A 600-year-old Nigerian sculpture that was smuggled out of the country in 2019 is back where it belongs.
Nigeria’s Minister of Information and Culture, Lai Mohammed, says a smuggler obtained forged documents to transport the stolen artifact, an Ife Terracotta, out of Nigeria, through an airport in Ghana and eventually to the Netherlands.
“The Dutch Customs at Schiphol Airport suspected that the object might be illicitly imported and alerted the antiquity protection office known as the Inspectie, which is the Information and Heritage Inspectorate of the Netherlands, to give an opinion,” Mohammed said. “The Inspectie then invited Nigeria to prove its case against the suspected smuggler. ”
Nigeria was successful and after all internal procedures, including the right of appeal, were exhausted, the Netherlands handed over the object to the Nigerian Embassy in Hague on Nov. 2.
Mohammed says that the return of the stolen artifact marked a milestone in Nigeria’s efforts at pursuing the return of the country’s antiquities.
“It gives me profound joy to receive this very important antiquity, an Ife Terracotta…I am even more delighted that our efforts at pursuing the return of Nigerian antiquities, which we launched last November, have started yielding fruits.”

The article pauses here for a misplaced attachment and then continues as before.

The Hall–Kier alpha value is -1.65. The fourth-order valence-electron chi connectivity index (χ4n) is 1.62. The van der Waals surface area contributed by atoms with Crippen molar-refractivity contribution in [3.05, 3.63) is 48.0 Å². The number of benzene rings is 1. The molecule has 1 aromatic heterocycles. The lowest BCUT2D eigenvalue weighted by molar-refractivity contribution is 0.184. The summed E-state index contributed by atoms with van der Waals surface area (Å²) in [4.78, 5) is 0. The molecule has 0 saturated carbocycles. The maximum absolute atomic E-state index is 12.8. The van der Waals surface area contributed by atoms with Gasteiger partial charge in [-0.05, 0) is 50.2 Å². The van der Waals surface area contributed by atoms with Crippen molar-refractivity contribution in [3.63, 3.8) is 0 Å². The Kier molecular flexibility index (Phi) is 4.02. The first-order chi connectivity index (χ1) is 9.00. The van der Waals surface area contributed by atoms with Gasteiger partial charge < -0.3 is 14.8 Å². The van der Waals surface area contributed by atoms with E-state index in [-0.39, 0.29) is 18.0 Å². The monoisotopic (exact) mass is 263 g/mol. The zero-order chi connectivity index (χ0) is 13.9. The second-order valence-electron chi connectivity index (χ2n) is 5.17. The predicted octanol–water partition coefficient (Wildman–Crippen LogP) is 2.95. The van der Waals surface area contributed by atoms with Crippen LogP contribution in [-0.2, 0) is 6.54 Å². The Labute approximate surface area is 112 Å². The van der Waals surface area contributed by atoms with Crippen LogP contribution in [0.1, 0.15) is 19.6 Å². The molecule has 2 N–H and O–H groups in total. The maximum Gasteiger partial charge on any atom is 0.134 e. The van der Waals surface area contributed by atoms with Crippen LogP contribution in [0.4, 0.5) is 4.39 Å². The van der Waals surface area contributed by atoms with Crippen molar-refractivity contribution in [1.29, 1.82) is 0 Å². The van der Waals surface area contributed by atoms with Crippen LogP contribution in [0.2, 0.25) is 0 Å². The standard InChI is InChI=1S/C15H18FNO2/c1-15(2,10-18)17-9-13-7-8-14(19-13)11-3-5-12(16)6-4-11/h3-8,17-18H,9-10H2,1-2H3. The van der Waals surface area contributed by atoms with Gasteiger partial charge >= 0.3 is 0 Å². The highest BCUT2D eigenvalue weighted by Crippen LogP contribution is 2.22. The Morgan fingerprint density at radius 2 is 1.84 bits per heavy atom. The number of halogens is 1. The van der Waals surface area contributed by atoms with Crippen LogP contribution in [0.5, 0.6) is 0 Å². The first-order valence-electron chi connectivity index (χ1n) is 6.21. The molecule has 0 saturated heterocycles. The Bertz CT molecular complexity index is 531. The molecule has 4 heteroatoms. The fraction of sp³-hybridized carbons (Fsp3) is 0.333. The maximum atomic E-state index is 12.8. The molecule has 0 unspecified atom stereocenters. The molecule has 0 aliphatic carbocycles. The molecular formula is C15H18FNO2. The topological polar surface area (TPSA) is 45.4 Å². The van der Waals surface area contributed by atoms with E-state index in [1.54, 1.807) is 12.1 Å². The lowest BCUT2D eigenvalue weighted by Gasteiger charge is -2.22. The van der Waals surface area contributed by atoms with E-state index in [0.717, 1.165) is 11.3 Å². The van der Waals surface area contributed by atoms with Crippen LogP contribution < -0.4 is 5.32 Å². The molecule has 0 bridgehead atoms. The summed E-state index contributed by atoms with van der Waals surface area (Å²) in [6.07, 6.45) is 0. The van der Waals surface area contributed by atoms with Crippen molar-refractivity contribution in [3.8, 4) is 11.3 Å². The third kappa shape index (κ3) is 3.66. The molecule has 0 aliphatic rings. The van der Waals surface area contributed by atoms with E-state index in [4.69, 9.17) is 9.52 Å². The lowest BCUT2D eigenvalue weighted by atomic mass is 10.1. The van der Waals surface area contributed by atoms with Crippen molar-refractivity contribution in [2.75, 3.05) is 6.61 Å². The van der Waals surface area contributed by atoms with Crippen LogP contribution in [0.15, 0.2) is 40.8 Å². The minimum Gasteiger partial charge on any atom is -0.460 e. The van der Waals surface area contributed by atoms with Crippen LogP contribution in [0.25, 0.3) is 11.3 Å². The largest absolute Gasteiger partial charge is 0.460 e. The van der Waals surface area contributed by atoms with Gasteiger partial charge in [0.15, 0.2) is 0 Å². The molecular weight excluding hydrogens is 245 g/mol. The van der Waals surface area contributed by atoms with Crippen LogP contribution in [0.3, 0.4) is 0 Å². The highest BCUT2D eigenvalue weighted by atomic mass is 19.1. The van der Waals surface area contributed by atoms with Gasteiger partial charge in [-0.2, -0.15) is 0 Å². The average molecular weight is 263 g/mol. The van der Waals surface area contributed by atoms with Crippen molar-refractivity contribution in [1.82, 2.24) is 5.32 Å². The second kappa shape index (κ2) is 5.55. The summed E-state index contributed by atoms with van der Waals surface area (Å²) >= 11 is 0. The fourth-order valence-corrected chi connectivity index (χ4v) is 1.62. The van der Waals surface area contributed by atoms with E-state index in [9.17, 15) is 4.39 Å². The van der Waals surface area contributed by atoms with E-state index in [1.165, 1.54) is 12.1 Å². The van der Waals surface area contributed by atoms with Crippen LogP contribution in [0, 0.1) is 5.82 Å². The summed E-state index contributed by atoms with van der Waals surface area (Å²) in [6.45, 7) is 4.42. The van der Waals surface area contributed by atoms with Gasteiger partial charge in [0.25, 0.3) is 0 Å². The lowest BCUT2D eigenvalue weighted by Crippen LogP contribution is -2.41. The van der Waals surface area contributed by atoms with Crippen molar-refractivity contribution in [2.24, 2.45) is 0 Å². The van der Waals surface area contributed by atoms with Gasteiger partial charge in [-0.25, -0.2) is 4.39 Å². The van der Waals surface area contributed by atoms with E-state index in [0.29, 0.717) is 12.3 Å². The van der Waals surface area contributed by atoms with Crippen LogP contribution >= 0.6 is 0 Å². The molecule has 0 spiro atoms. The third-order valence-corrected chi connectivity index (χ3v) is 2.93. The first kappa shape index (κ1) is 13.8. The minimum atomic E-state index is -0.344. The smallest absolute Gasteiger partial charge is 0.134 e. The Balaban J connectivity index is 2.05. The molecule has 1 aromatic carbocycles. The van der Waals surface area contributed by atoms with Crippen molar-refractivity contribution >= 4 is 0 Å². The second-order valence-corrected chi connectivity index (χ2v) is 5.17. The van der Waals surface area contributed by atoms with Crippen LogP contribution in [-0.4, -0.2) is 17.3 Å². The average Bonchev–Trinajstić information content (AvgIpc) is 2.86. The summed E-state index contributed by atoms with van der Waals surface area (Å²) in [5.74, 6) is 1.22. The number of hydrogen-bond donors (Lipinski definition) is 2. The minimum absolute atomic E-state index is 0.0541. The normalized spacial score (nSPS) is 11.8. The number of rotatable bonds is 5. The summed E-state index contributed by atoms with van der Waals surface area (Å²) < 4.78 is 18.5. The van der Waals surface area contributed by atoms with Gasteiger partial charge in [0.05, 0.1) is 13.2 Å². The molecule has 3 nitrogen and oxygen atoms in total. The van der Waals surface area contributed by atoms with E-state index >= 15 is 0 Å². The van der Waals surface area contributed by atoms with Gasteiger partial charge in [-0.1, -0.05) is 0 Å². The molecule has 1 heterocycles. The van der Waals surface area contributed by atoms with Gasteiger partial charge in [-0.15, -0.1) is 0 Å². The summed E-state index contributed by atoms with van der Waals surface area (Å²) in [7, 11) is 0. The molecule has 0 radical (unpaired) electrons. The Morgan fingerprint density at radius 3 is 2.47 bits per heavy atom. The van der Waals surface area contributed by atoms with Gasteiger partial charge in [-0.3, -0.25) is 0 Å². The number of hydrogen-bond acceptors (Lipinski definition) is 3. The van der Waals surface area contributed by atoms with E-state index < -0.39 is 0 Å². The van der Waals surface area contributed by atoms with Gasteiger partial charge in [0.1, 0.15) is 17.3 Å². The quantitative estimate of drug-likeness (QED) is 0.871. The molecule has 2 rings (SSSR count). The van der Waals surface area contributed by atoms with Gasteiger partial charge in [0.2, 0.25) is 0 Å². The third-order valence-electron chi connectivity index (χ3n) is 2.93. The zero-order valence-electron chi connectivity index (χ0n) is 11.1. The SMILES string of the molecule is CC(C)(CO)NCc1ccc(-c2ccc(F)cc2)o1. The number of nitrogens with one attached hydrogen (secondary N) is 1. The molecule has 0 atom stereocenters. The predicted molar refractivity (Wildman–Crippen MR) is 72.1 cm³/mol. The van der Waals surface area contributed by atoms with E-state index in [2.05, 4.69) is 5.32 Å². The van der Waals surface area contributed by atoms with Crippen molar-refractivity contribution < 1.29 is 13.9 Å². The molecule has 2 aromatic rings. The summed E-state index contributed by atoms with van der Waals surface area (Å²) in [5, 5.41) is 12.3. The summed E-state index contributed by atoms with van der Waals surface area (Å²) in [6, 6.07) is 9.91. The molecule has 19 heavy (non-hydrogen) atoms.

Mohammed and leaders in many other African nations say returned artifacts like Ife Terracotta not only help Africans connect better with their cultural past but can also boost tourism opportunities for African nations.
“One way of generating income for the country is if our cultural properties are exhibited around the world to a fee-paying audience, on the basis of proper agreement that acknowledges us as owners and confers the right benefits on us. But this is not possible for as long as most of them adorn the museums and private collections of others, who describe them as their properties.”
The hugely successful Museum of Black Civilizations in Senegal is one example. Senegal has been very aggressive in pursuing and repatriating stolen artifacts from Europe. The Governor of Nigeria’s Edo State, Godwin Obaseki, says his administration is planning to build a museum, as discussions were underway for several returns of Benin Bronze from western museums and private collectors in 2021.
The returned Ife Terracotta is now at Nigeria’s Conservation Laboratory where it will be cleaned and treated before being put on display to the public.
Story compiled with assistance from wire reports.